An accompanying issue is that many novice screenwriters often aren’t qualified or educated enough — in regards to television development and production — to decide whether their pilot script should be single or multi-camera.
Single-camera sitcoms are more expensive and laborious to produce while multi-camera sitcoms are cheaper and faster. However, multi-camera shows require additional variables like live audience coordination and more specific rehearsal for the actors to prepare their live performances.
Some actors may prefer the single camera approach because it mirrors their feature filmmaking process while other actors prefer to have a live audience to play off.
So, in this argument, perhaps novice screenwriters should avoid the multi-camera format and just focus on using regular screenwriting format to tell their funny story — especially when submitting to contests, competitions, and fellowships.
If novice screenwriters want to be television writers, they need to know the ins and outs of the specific formats that they’ll be writing in. Knowing the specialized multi-camera format will then be necessary. Why not learn it now and be ready?
It’s best to at least be aware of the differences between single-camera sitcoms and multi-camera sitcoms.
Overall, novice screenwriters looking to get into the television writing business should read as many contemporary television scripts as they can to stay in touch with what the general guidelines and expectations are today.
As an educational treat, we offer a collection of iconic and successful single-camera and multi-camera pilot scripts for you to read and study. Enjoy!
These scripts are meant for the “fair use” practice of educating screenwriters on the format and aesthetics of television industry scripts.
Single-Camera Sitcom Pilots
Multi-Camera Sitcom Pilots
Do you have an amazing pilot script of your own? Enter it into ScreenCraft’s Pilot Launch TV Script Contest!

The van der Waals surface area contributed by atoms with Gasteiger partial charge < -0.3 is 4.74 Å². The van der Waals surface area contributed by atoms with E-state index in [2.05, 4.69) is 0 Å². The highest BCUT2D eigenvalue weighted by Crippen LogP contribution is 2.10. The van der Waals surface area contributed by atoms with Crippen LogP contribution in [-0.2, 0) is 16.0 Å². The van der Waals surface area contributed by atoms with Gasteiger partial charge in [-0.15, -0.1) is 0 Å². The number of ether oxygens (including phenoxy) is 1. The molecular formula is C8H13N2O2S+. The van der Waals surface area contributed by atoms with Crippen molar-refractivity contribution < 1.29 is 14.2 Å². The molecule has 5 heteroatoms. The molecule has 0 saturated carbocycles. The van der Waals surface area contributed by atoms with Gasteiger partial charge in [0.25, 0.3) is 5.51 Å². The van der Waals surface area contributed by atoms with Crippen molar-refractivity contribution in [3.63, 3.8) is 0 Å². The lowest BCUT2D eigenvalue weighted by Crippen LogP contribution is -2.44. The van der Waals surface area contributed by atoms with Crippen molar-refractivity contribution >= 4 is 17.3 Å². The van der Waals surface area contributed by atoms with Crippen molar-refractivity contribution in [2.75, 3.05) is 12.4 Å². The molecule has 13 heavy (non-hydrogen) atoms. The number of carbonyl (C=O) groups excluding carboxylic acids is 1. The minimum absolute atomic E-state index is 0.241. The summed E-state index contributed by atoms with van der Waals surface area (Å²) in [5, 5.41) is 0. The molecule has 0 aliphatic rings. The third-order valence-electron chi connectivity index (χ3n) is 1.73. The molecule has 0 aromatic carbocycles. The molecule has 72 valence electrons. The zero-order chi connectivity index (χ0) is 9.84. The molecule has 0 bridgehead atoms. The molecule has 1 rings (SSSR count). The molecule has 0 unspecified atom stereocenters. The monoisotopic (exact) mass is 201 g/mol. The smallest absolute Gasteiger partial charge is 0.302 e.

Transcript of Single Camera Techniques
By Emma Butcher
Single Camera Techniques
What is a single camera technique?
a single camera technique is when a production such as documentaries, dramas and comedies use just one camera for filming; every shot and angle is used with the same camera.
Examples of single camera techniques
Examples of multi-camera techniques
a multi-camera technique is when there is a camera for every shot and angle that is needed in a certain scene, they are then switched to show the different perspectives that the people one the screen have.
-this is when there are a certain amount of episodes shown during a certain time of the year, even if the series has an end to it the storyline may continue on to a second series. An example of a programme that does this is Skins
- this is what a soap would come under because the story lines are continuous and it runs for the whole year not just a certain time in the year, Hollyoaks is an example of a soap that does this.
- these are productions that run for one time, this type of drama has a start, middle and ending they don't run through to another episode, Dirty War is an example of this which was about a terrorist attack on London.
- there are many different genres for the formats for example:
- Downton Abbey as it is set in post Edwardian Yorkshire Estate and shows the lives of high class family and their servants.